Questionable egg

Discussion in 'Chicken Behaviors and Egglaying' started by dogdollar, Aug 28, 2010.

  1. dogdollar

    dogdollar Songster

    May 19, 2010
    My run has a few inches of DE-coated wood shavings in it.
    It is not unreasonable to think that a hen might lay her egg, and that it would be covered up with wood shavings as the other hens scratch, looking for bugs. question is....what if an egg I find is actually a few days old...that it's been hidden under the shavings for a day or two.....or maybe five. How do you tell an old egg, or, more specifically, a bad one? This also applies to eggs I find in the bushes.....
    I'm not an idiot.......obviously if there is a place in the bushes where there wasn't an egg yesterday, and IS's a good egg...basically my question is how do you tell if an egg is good or not?
    Thanks in advance.

  2. Matt A NC

    Matt A NC Crowing

    Feb 22, 2007
    Morganton, NC
    Simpliest way is to float test it. A fresh egg will sink in water and lay mostly flat on the bottom. The more is stands the older it is by a few days. A stander can be several days old, but still fine.

    If it floats be careful.

    As an egg ages it loses moisture. This enlarges the air cell. Once it starts to rot the egg will fill with gases from the decomposing egg. This will make a floater. If enough pressure is in there it can explode and then you will have an incredible smell everywhere that will NOT go away.

    If still in question you can always crack into a bowl alone before cooking to eat.

  3. HHandbasket

    HHandbasket The Chickeneer

    I have been told that if you put an egg in a glass of water and it floats to the top right away, it has bacteria accumulated within the shell and should be discarded. I've read it a number of places and have always been told that my whole life by my mother and grandmother. However, last time I told someone that on BYC, I pretty much got called an idiot and told I didn't know what I was talking about.

    Hopefully someone else will post a good reply because I also would like to have an answer to the same question! [​IMG]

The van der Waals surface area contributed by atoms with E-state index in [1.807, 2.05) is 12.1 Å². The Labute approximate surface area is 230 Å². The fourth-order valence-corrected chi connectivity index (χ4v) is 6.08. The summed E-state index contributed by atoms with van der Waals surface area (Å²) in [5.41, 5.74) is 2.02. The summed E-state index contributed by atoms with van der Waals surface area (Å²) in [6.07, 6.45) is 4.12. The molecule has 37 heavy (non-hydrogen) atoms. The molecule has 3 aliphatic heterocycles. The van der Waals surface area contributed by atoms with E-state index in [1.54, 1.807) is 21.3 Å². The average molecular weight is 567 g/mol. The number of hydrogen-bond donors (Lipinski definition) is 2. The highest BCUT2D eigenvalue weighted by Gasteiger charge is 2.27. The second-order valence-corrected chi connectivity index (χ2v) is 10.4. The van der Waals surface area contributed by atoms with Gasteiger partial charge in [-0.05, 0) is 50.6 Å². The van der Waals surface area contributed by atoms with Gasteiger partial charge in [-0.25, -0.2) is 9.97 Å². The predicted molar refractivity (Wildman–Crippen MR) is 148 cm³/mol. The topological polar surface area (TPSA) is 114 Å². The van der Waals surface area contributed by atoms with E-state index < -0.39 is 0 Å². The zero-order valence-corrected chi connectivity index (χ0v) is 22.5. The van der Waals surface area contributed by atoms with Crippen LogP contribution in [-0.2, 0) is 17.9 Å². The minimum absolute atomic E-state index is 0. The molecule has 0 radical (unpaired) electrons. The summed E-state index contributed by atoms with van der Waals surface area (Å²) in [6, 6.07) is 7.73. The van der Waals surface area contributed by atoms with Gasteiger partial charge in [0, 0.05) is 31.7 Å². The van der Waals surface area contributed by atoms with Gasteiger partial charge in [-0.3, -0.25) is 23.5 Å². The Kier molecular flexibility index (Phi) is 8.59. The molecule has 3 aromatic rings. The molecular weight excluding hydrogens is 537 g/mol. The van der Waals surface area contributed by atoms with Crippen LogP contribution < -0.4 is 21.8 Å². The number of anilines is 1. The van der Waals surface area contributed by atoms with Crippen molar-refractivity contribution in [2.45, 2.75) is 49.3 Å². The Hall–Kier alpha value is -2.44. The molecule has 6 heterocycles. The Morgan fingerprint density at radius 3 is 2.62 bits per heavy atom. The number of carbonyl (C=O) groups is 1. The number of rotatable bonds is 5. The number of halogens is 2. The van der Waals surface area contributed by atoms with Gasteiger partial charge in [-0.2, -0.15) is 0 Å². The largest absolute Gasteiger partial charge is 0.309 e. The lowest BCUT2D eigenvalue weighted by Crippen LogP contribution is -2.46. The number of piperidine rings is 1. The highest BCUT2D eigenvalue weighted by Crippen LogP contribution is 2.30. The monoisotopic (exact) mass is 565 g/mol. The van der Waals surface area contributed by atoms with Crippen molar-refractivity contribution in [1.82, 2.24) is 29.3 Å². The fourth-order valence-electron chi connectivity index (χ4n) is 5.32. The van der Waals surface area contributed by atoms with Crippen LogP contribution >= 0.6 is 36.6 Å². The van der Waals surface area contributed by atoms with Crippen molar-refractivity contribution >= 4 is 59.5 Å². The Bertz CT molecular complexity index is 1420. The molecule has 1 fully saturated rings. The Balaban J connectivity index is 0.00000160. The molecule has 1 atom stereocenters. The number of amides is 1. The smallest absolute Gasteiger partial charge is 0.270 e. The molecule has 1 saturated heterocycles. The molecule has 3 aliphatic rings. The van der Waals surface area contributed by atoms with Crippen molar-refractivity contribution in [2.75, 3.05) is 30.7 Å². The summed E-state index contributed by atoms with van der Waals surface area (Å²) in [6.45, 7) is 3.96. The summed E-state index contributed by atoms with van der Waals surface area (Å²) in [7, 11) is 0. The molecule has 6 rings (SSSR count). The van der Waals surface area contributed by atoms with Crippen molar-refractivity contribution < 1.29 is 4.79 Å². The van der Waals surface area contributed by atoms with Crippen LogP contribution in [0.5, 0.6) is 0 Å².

4. 5acrefarmer

    5acrefarmer In the Brooder

    Mar 24, 2010
    Both of these people have the right idea. That's the way my grandma always tested any eggs she wasn't sure about.
  5. pgpoultry

    pgpoultry Songster

    Oct 16, 2009
    HHandbasket, you mom and grandma were pretty spot on as far as I know.

    If I find a clutch laid by my wayward girls I do the water test. I don't eat floaters.I also crack the sinkers and suspenders(!) in a bowl individually and smell them....bad eggs smell BAD. Occasionally eggs outside take in rain water etc. and are therefore heavy, but are rotten.

    Having followed this pattern for years, me and my family have never come to grief.


  6. PatS

    PatS Songster

    Mar 28, 2009
    Northern Califonia
    Ditto on crack into a different bowl and sniff.
  7. booker81

    booker81 Redneck Tech Girl

    Apr 18, 2010
    I've always followed the floater/sinker test, and it's not done me wrong it's always good to crack in a separate dish every time. I have a little bowl that is almost primarily used for adding an egg at a time - I crack, put in that bowl, look at it, and dump into my mixing bowl. Useful for checking for blood spots, or heaven forbid, started embryos [​IMG] My mom learned the hard way long ago when we were kids on that one!

BackYard Chickens is proudly sponsored by